Saturday I will go to Staten Island with my family to help clean up in one of the hardest hit spots in the city, where the marathon will begin on Sunday. I’ll see what my conscience tells me to do then.
Running my mouth off

Running my mouth off

Here’s a piece from Edible Brooklyn’s blog about how line cooking taught me all the most important things I needed to know to run a marathon:
“Line cooking and distance running demand persistence, perseverance, endurance. You have to maintain form even after your body has given up. You have to push through exhaustion and pain without sacrificing precision: put your foot in the wrong place, or miss a stroke with your knife, and you could end up a lot worse than tired.”
Edible Brooklyn: A Chef Tackles the NYC Marathon

Marathon Goals

Marathon Goals

In less than 3 weeks I’m running the New York City Marathon to help Egg and Parish Hall raise money for Wellness in the Schools. In the interest of holding myself accountable I thought I’d share the goals I have for this marathon:

1. To start. Training injuries kill dreams, and I haven’t been sure every day that I’d even make it to the starting corral. I’ve had nagging pains that wracked my nerves and made me wonder if I was doomed to watch from the sidelines, country ham biscuit in hand to muffle my despair. I feel pretty good now, though, and I’ve learned a little more about what pains are deal-breakers and which are just nuisances. But consider this a knock on wood—there’s still time to blow this goal.

2. To finish. Even elite athletes have trouble finishing marathons sometimes—America’s best hope at the Olympics this year, Ryan Hall, had to drop out of his race after only 10 miles. I hope the fact that I’m running at less than half his pace will help ensure that I make it to the end, but I’m not taking it for granted.

3. To finish without walking. This is a dumb, pride-based goal that I’m willing to ditch midway if necessary. But I’d like to make it through without having to stop and walk. As Haruki Murakami says, it’s a running event, not a walking event, and I came to run, not to walk.

4. To finish in under than 4 hours. I can ditch this goal, too: first-time marathoners are always encouraged not to set time-based goals for themselves. But I would love to do better in my first marathon than Paul Ryan did in his, and to beat Sarah Palin’s personal record. And 4 hours seems like a reasonable goal—not too ambitious and not too slack—given my regular pace.

5. To raise $5000 for Wellness in the Schools. This is the big one. I committed to raise $3000, but I’d like to do better than that. WITS does crucial work in New York City’s public schools, improving school lunch options and developing wellness programs for kids.  My life revolves around the twin stars of food and my children, and Wellness does the best by both of those of any organization I’ve worked with.

Your donation to Wellness In the Schools will help me achieve all of these goals, because nothing’ll make me get to the finish line like knowing you’re backing me up, rooting us on. Or staring me down, wondering if that’s really as fast as I can run.

Company on a training run in the Catskills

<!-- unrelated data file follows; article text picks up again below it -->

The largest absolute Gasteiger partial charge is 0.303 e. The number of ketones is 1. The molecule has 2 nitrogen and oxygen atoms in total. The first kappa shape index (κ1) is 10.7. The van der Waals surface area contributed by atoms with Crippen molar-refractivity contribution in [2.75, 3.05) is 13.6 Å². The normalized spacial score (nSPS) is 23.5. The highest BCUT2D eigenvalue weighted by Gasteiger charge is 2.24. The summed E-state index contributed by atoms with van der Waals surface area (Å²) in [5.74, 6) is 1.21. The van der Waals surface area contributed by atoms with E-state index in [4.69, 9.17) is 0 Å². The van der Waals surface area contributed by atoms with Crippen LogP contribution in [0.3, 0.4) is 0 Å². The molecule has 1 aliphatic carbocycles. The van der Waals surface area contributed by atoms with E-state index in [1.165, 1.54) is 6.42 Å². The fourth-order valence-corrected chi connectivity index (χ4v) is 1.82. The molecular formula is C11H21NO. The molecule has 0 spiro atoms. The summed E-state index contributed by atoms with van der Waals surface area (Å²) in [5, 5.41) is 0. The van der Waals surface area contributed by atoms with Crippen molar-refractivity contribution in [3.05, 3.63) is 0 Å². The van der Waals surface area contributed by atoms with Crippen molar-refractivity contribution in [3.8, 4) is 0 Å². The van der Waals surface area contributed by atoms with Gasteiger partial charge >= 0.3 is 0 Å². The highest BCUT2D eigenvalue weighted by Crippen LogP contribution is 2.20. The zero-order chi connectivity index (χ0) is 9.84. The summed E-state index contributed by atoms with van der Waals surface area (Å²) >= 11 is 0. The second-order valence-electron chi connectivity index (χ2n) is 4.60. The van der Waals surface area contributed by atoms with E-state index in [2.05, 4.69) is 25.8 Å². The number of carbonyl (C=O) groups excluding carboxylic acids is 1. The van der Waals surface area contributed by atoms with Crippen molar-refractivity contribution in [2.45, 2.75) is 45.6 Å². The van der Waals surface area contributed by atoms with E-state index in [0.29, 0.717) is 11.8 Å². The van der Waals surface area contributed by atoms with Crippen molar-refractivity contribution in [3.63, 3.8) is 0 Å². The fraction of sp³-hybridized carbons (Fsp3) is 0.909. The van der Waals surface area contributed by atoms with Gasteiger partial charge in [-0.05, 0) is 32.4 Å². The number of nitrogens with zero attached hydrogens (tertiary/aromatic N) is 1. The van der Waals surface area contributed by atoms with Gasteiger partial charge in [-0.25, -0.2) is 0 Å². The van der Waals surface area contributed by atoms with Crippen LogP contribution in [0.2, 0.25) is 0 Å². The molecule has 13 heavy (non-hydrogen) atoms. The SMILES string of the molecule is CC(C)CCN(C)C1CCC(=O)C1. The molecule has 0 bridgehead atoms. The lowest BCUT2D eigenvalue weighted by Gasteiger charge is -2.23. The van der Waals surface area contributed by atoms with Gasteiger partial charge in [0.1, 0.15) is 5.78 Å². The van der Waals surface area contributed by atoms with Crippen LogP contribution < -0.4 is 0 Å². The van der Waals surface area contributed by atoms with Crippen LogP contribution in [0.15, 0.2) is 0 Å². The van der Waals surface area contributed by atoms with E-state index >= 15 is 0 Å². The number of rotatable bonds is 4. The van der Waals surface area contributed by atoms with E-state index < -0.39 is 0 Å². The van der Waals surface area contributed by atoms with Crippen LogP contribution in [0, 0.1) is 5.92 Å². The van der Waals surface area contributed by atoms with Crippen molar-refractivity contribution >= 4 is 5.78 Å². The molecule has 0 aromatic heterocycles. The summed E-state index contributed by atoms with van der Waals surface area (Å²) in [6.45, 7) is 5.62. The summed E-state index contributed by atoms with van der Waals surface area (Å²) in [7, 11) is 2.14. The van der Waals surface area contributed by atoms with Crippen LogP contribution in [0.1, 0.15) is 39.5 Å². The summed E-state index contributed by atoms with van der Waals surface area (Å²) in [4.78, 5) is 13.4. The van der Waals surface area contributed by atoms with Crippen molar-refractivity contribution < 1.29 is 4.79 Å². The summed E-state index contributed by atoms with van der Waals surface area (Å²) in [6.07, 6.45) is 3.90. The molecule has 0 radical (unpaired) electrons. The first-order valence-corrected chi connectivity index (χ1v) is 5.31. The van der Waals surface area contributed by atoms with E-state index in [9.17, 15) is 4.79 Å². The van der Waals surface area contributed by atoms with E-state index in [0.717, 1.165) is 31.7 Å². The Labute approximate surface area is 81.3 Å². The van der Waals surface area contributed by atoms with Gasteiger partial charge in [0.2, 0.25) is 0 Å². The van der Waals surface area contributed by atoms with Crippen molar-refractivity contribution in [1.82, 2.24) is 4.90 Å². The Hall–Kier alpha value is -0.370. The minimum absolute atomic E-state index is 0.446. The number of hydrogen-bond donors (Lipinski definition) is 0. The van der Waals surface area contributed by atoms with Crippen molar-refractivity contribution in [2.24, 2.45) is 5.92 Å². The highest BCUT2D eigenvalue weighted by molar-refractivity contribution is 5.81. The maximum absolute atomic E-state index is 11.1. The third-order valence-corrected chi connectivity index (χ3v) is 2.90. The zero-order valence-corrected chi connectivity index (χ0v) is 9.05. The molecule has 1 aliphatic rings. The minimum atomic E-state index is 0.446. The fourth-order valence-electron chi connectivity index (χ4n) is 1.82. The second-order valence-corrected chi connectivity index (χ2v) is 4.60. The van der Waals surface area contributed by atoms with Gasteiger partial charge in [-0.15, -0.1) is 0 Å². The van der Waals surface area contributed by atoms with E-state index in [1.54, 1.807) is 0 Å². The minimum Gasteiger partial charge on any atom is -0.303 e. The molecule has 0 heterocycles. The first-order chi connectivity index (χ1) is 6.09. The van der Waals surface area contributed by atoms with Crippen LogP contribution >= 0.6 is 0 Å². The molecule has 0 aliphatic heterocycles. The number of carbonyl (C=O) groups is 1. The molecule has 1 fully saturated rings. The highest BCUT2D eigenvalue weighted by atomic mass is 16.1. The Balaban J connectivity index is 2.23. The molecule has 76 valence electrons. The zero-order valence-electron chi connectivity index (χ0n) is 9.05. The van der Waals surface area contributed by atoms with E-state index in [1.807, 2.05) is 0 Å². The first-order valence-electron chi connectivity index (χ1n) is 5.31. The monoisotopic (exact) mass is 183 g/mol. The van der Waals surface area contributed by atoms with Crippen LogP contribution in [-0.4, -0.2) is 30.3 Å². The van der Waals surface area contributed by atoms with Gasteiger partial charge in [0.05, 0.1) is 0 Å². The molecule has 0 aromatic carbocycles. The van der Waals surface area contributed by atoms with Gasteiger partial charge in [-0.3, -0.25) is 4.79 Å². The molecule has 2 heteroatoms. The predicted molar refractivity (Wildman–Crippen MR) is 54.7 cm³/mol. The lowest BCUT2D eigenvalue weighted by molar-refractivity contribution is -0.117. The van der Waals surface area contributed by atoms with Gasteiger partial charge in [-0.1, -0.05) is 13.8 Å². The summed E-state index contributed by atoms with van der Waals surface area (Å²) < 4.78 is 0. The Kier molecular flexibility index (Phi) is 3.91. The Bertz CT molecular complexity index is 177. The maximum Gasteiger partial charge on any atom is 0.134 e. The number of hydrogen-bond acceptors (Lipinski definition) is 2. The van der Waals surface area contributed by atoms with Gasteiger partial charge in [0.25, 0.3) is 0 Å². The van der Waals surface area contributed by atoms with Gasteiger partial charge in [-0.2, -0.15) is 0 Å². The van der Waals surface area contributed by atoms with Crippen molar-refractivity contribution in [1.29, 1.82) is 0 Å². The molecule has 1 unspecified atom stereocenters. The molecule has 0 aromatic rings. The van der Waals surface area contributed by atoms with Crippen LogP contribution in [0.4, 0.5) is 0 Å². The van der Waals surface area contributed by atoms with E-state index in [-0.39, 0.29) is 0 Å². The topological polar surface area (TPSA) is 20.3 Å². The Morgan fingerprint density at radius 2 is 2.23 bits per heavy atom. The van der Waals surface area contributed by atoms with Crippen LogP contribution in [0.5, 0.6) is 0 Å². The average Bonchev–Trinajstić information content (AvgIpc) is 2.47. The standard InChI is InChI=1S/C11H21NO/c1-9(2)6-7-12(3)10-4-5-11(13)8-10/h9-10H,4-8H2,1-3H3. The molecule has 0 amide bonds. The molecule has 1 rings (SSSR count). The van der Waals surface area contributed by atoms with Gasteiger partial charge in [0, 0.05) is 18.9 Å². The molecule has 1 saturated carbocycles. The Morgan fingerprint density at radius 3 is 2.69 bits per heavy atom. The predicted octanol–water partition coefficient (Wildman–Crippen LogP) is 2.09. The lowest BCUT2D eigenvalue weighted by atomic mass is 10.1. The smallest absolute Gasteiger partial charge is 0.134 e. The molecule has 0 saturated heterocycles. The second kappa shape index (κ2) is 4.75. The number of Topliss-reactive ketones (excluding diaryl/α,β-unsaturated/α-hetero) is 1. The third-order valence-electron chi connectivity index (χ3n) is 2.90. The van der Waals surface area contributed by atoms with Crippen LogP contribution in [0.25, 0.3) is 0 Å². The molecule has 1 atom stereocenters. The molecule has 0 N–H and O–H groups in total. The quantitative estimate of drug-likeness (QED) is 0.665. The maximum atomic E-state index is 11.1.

Running for WITS

Running for WITS

When my daughter came home from her first day in Pre-K at a NYC public school, I wanted to know all about her teacher, the classroom, and her new friends, but of course the first thing I asked her was what she’d had for lunch. She grew up standing by my side in the restaurant’s kitchen as I’d broken down pigs to hams and chops and bacon. She’d helped me harvest beans and gathered eggs at our farm. She’d eaten snails and duck livers and kale. She knew food as well as she knew anything, so I was surprised when she seemed flummoxed by the question.

After a minute of thinking, she said “I guess chicken-fish? It comes in a little plastic bag?”

I laughed until I realized what she meant–a breaded fish filet, cooked in a microwave and wheeled into the classroom on a cart. The next day’s lunch was no better, and the next, and they went on and on, a catalog of every over-processed and overpackaged food you spend your days avoiding. I grew desperate to find some way to help.

I was lucky to be introduced to Nancy Easton that year, and I was excited by the vision that she and Bill Telepan had for improving the quality of school food and fitness options for schoolkids. For the past 3 years, Egg & Parish Hall have participated in the annual Wellness in the Schools gala benefit, a tasting event to which we bring 4-500 portions of some delicious thing we’ve cooked up to help WITS raise money to improve school nutrition and fitness.

This year we wanted to deepen our commitment to WITS, and and I wanted to show my children the benefits of being healthy and of committing to a goal. Running the marathon for WITS seemed like a great way to achieve all of those objectives.

We work every day at Egg and Parish Hall to expand access to good food to people who don’t have it. For a lot of people, the best chance they’ll get at a square meal is in their school cafeteria, and Wellness does a great job of making sure they get one. I’m proud to run on behalf of the teams of tireless cooks and servers at our restaurants to raise money for a cause we all believe in.

Please help us raise money by supporting my marathon run: I’ll think good thoughts about you for a minute of the marathon for every $10 you commit. Give or take.